An uncommon miller

by Teresa Acklin
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Mill owner in Germany adapts short flow system to traditional European milling environment.

   From 1984 to 1988, Dieter Otto Graf was general manager of Standard Flour Mills in Nigeria, a 1,300-tonne per day facility with 65,000 tonnes of grain storage. When Nigeria imposed a ban on wheat imports, Mr. Graf came home to Lahnau, Germany, to run the family mill.

   Compared with the Nigerian facility, the Graf family mill, with its capacity of 40 tonnes of wheat a day, was very small. And the Miag milling equipment dated from 1952. Because of the mill's size and age, closing it down would not have been unreasonable.

   But Mr. Graf and his wife Anne decided to revive the mill. From their home situated less than 50 meters from the milling plant, they set about to totally reorganize the mill's operations.

   Today, after a total investment of Deutsche mark 2.5 million, Neumuhle Otto Graf has a daily capacity of 120 tonnes, is ISO 9000 certified and uses the latest in milling and testing technology, including process controls and near infrared systems.

   At the heart of the milling operation is the Kice KSU Flour Mill, a short flow system that Mr. Graf says has helped Neumuhle Otto Graf survive and compete in the fiercely competitive German market. Manufactured by Kice Industries, Wichita, Kansas, U.S., the KSU unit was the first U.S.-built flour mill installation in Europe since the 1950s.

   SEARCHING FOR SIMPLICITY. Situated on a small river, Neumuhle Otto Graf was purchased in 1936 by Mr. Graf's parents. The original water-powered mill was built in 1742, processing both wheat flour and oilseeds.

   Mr. Graf's father Otto was an engineer and miller, and young Dieter chose the same career path. Dieter spent time in the Army in the late 1950s and in 1960 went to Austria, where he studied engineering and learned the milling process.

   Although Mr. Graf was trained as a European miller, his experience in Nigeria broadened his outlook toward milling and encouraged him to look at new ideas and concepts. As he worked to renovate the family mill, he believed that there had to be a simpler, shorter way to mill flour.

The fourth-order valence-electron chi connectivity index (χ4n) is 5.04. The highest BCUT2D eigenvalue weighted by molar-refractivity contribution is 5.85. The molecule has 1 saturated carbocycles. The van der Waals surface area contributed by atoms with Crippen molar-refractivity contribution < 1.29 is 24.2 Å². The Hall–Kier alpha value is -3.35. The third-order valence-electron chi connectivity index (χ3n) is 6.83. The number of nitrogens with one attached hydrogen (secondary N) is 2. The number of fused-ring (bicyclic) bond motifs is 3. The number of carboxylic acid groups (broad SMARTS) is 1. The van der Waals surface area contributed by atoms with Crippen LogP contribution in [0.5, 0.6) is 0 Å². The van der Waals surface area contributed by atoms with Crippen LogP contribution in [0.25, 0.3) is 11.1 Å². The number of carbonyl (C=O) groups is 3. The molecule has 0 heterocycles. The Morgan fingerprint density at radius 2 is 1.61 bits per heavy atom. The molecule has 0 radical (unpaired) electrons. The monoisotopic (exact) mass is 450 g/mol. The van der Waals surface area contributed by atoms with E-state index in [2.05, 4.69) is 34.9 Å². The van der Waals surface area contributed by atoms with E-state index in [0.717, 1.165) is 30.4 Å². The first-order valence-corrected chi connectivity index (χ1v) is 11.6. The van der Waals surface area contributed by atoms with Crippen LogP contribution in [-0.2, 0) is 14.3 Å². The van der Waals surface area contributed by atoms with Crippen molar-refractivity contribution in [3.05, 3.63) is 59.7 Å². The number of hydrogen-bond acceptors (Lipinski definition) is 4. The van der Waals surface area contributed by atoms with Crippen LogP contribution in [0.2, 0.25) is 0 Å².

During this period, Mr. Graf used his engineering and milling knowledge to develop a system to shorten one aspect of the milling process. The result was Vibronet, a dampening system that reduces both tempering time and the number of tempering bins. Subsequently, Mr. Graf has sold more than 100 Vibronet units to other processors.

   Meanwhile, he learned about the Kice KSU short flow system through a friend in the U.S. state of Pennsylvania, where a mill had installed the KSU unit. After visiting that mill, Mr. Graf decided to try the short flow unit in his mill in Germany.

   The order for the KSU mill was placed in 1993. Mr. Graf pointed out that most U.S. mills run on an extraction rate of 70% to 75%, while he needed more than 80%. He worked with Kice engineers to amend the flow diagram to reach this rate, and the system was installed in August 1994 — in a mere six days.

   Mr. Graf says the mill can compete with larger mills with long flow designs because the short flow allows for just-in-time production. The KSU unit also has resulted in lower costs for maintenance, energy, production and processing while maintaining quality with simplicity, he says. The mill operates seven days a week, 24 hours a day, shutting down one-half day per month for maintenance, which is handled by an outside engineer.

   Mr. Graf appreciates the long flow design for the quality of its flour and acknowledges that long flow produces a flour that the short flow cannot. He also thinks the customer should pay for the higher quality; when it comes to mass production flour, he believes the long flow process is not neccessary.

   He notes that the milling process basically is simple — separating the bran from the endosperm. The KSU mill is based on traditional milling techniques with fine flute corrugated rolls, but needs only six passages to produce flour versus the traditional 14 to 20 passages in a modern long flow mill.

   Part of the success of the new KSU mill is the development of an on-line protein analyzer, which controls the wheat mix entering the tempering system on a 24-hour basis. Flour is not blended, but is produced through mixing and blending of wheat only. Appropriate additives are incorporated for each customer's specifications.

   Neumuhle Otto Graf produces all types of flours. About 35% is used by industrial bakers, 35% by middle-sized bakers and the remainder by foodservice bakers. Some 90% of the flour is shipped in bulk, with only 10% shipped in bags for small bakers.

   The mill uses mostly German and French wheats. The wheat bran is sold to feed millers.

   Flour sales are handled by distributors. A total of nine people work at the mill: one head miller, two shift millers, three drivers, one quality manager and Dieter and Anne Graf, who handle the administration.

   Mr. Graf is quite pleased with the consistency of product from the new mill, and he says customers have commented that the flour from the new KSU unit is more consistent than the flour from the old mill. He adds he can compete with larger mills because of the consistent quality of his flour, the 24 hour availability of product and personalized service that allows for special relationships with customers that bigger mills cannot replicate.

   In effect, the KSU mill confirmed Mr. Graf's theories that a simpler, shorter process could be effective and profitable for small and medium-sized mills operating in the traditional European milling environment. He has put his belief in the short-flow system into action as a sales representative for the Kice KSU mill in Europe.